So what did happen back in 1621? According to the National Museum of the American Indian: “The First Thanksgiving is often portrayed as a friendly harvest festival where Pilgrims and generic, nameless ‘Indians’ came together to eat and give thanks. In reality, the assembly of the Wampanoag peoples (a Native nation based in Massachusetts) and the English settlers in 1621 was about political alliances, diplomacy, and a pursuit of peace.”

The Wampanoag “shared their land, food, and knowledge of the environment with the English,” according to the museum. “Without help from the Wampanoag, the English would not have had the successful harvest that led to the First Thanksgiving.”

Despite this, the Wampanoag people were not invited to the harvest feast. It was only because English settlers were firing guns into the air to celebrate the harvest that the Wampanoag came to investigate. When they were told it was a harvest celebration, the Wampanoag then joined, bringing food including deer.

But that cooperation was “short lived,” according to the museum, “as the English continued to attack and encroach upon Wampanoag lands in spite of their agreements. Interactions with Europeans and Americans brought accelerated and often devastating changes to American Indian cultures.”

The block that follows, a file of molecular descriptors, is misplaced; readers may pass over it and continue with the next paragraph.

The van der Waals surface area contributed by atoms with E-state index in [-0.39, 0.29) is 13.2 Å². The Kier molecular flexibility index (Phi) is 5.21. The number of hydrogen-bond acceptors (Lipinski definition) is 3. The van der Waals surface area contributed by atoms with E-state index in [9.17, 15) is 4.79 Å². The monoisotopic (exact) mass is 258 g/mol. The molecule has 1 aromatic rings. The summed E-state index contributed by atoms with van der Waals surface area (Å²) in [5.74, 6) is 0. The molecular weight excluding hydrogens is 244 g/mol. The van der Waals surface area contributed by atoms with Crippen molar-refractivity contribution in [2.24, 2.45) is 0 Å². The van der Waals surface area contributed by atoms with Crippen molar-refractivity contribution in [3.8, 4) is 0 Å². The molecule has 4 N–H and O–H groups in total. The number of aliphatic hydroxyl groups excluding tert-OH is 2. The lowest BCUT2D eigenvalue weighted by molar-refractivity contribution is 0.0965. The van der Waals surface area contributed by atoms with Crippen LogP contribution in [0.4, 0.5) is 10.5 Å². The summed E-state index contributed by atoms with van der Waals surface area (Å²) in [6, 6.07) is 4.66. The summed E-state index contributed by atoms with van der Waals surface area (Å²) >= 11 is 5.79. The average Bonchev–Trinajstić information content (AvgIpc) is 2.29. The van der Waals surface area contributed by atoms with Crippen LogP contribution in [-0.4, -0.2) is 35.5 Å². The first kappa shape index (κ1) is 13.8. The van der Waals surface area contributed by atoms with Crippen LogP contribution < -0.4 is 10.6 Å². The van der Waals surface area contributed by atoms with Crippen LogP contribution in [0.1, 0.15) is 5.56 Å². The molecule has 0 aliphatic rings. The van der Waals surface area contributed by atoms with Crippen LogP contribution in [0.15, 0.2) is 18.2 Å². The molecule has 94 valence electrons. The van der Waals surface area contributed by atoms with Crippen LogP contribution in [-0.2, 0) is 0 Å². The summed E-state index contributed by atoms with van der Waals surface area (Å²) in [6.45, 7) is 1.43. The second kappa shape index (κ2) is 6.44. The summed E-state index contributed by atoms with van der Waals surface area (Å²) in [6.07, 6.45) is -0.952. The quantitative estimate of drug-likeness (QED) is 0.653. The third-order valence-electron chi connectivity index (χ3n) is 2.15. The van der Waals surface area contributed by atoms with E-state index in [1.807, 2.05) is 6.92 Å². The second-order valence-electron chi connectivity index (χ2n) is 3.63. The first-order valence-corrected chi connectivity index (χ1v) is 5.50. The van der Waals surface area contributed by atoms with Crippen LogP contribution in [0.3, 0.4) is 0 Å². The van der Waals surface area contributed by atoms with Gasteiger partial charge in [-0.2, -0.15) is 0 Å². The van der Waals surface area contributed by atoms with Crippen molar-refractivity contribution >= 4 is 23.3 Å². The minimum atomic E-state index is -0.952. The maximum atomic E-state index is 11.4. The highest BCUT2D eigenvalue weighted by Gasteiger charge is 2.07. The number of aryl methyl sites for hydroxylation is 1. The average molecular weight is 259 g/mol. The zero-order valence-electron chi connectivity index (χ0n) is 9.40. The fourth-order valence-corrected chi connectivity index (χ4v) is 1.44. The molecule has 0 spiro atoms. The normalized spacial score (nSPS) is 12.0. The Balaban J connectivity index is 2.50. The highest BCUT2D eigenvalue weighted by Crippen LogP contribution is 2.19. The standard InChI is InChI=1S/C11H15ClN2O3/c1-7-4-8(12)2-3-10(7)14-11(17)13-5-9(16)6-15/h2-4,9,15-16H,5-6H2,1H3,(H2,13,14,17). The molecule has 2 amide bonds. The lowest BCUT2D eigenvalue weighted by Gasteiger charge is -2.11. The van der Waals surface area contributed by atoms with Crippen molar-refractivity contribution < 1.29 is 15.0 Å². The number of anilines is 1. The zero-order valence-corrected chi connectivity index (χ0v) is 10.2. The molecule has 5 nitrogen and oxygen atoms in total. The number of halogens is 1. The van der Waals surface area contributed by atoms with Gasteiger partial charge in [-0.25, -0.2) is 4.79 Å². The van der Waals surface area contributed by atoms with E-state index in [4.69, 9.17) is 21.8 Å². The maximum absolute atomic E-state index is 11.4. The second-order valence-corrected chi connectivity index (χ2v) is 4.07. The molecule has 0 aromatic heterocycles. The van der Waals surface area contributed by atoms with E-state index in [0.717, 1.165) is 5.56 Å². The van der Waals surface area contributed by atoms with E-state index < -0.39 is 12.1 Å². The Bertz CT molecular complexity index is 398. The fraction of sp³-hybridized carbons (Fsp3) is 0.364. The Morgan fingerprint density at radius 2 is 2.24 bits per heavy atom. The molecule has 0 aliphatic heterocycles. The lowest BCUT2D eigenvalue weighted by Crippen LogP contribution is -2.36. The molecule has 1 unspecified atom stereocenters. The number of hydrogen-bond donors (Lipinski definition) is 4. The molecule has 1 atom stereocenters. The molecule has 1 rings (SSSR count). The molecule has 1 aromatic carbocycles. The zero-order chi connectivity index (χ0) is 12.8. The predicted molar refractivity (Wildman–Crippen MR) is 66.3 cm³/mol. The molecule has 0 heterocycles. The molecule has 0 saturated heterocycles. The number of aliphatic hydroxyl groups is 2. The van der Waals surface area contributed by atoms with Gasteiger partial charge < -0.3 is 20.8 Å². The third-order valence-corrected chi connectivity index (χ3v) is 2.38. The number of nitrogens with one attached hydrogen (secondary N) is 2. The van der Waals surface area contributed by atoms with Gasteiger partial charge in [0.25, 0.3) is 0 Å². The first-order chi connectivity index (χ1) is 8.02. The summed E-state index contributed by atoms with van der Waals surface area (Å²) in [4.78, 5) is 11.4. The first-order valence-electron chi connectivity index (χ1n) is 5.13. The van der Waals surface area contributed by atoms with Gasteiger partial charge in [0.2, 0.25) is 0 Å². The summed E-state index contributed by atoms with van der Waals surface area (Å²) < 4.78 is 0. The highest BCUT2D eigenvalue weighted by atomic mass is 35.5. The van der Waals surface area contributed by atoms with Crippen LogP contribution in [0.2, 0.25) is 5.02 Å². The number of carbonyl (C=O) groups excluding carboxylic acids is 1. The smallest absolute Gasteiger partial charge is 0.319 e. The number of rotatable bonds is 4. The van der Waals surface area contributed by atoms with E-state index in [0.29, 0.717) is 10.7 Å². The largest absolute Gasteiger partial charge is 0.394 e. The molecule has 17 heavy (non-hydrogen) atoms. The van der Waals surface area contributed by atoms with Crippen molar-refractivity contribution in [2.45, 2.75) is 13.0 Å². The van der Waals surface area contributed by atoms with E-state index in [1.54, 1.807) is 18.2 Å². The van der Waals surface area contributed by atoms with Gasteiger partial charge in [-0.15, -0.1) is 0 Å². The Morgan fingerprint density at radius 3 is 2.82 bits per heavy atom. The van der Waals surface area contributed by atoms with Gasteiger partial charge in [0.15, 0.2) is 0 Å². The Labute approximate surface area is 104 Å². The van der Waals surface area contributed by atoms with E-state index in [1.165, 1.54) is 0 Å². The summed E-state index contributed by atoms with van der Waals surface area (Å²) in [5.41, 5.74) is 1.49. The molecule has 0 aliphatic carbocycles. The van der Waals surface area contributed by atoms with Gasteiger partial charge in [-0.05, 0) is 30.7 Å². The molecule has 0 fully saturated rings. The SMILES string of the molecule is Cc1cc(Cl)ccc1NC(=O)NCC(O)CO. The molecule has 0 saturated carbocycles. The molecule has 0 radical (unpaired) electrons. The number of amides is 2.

Sweet emphasizes that “young children don’t necessarily need to know the gory details, but they need to know that the Native people [the English settlers] encountered were members of sovereign nations that long predate the existence of the United States and are still here” and that Indigenous people faced violence and the theft of their land. “This inaccurate history completely erases this reality,” says Sweet.

Native American history is American history. Native people are a part of our past, present and future.”Debbie LeeKeenan

This erasure “signals to Native Americans they are not important, that their histories don’t matter and that the long legacies of these wrongs that continue to affect Native communities don’t matter,” he says.

Sweet explains that if parents “only invoke the ‘good’ parts of history and ignore the bad, they contribute to this harmful mythology and participate in the dehumanization of Native Americans.”

When it comes to teaching kids the real story about Thanksgiving, it can be hard to know where to begin. Here are some ways you can start talking to kids about the holiday in a more authentic way:

Ask kids what they already know about Thanksgiving

“It is important to talk to children in developmentally appropriate ways,” LeeKeenan says. “Find out what children already know about the ‘Thanksgiving story.’ What questions do they have about Thanksgiving? That gives you entry points on where to start.”

From there, LeeKeenan says parents and their kids can learn more together to help answer their questions and counteract stereotypes. A great place to start is by reading books together as a family. Cool Mom Picks, for example, has a list of children’s books that look at Thanksgiving from the perspective of Native Americans.